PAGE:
Life, death and music are brought to the stage

Pictured, from left, Jennifer Villaverde, Theresa Tova, Richard Harte and Sierra Holder. (Yuri Dojc photo)

Theresa Tova is really into this song. The venerated actress is grooving and slow-dancing to the piano’s rhythm as she bursts out the lyrics in a powerful contralto. She’s on autopilot, it seems, leaping and strutting downstage before she pivots, careens back and swoons on the couch.

The show’s director, Adam Seelig – the artistic director of the One Little Goat Theatre Company – is accompanying Tova on the piano, leaning forward and watching her so intently that he’s hardly blinking.

This is his latest musical, Music Music Life Death Music, and it debuts in Toronto on May 25. Tova plays a mother who interrupts her daughter and son-in-law’s romantic evening with an abrupt lesson about their immigrant family’s history.

This song feels like an explosive showstopper.

When Tova finishes, Seelig stands with a hesitant look on his face. “They’re big moves,” he says, choosing his words carefully. He wants to keep this song more tender, in order to focus on the music and her voice. He wants fewer laughs and more emotion.

Tova listens with her eyes squinted. After a pause, she perks back up: “OK, let’s try it!”

“Often performers feel like they have to win us over and grab us and hold us,” Seelig explains afterwards during a lunch break. “And I feel like audiences, for the most part, are a lot more engaged from the get-go.… Why don’t we go from that premise? Rather than try and grab them and never let them go, why don’t we meet halfway? Why don’t we relax a little bit?”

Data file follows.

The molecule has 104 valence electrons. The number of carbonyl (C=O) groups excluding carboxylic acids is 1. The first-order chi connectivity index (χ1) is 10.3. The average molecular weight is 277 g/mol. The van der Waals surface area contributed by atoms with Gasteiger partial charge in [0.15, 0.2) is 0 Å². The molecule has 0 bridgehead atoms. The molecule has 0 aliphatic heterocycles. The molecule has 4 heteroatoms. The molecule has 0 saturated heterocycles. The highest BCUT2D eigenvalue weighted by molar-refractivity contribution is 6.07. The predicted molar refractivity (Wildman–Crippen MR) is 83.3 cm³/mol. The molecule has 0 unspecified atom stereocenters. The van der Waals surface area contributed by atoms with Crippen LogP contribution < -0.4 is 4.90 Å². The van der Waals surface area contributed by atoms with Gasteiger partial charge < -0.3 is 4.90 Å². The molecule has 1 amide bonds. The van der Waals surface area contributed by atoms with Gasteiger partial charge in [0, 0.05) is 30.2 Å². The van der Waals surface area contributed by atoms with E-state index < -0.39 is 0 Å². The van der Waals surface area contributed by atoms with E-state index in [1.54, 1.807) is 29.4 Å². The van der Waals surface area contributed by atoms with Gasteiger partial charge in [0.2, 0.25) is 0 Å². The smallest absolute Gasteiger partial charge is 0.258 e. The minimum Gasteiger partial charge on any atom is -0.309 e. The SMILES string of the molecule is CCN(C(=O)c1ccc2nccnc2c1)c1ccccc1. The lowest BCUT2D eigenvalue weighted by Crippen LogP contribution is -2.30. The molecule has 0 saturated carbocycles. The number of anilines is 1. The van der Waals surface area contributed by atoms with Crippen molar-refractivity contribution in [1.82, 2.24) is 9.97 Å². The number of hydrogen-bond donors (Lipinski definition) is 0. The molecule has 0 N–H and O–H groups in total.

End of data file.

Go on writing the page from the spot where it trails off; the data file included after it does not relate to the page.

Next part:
That kind of philosophy has steered much of Seelig’s approach to directing his latest musical. While he’s worked in theatre for years – including having spearheaded the English-language translations of four radio plays by acclaimed Israeli poet Yehuda Amichai – this latest project is different. In some ways, it’s more personal.


The seed was planted in late 2016, after Seelig’s lifelong friend, a Vancouver-based musician, died of cancer in his 40s. Months later, Seelig emerged from mourning with a desire to write a play that celebrates life. Because he started his first band with his late friend in high school, he knew a musical celebration was the only way to go.

“What can I bring to this play that embraces the thrill, the joy and the burden of being alive?” he recalls thinking. “If these were my last days, or my last months, what would I want to do? I would want to sit at the piano. I’d want to feel good through music.”

Seelig wrote the script in his uniquely poetic style – lines of dialogue cascade down the page like an e.e. cummings piece, and there’s barely any stage direction.

When Tova first read the script, she loved its style and depth. But she didn’t think she could take it on, because she was too busy – for starters, rehearsals would overlap with her starring role in the Harold Green Jewish Theatre’s production of Mikveh.

Theresa Tova, left, with Sierra Holder. (Yuri Dojc photo)

So in early 2018, she called up Seelig to politely turn him down. But he didn’t accept her rejection. Instead, he convinced her to come over to his place, munch on some bagels and sing the songs together.

Tova laughs about it now. “You can’t turn down material you think is exciting,” she says. “This music is just exciting. It’s complex, it surprises you.”

During her first week of rehearsals, she arrived on the set of Mikveh after a full day with Seelig. Tova’s castmates asked her how she was feeling and she told them, honestly, that she felt great.

“After making these sounds that fit like a glove – it’s the closest I get to feeling religious,” she says. “This is why I’m doing this play … because this music just moves me.”


Music Music Life Death Music will run from May 25 to June 10 at the Tarragon Theatre in Toronto. For tickets, visit, or call 416-531-1827.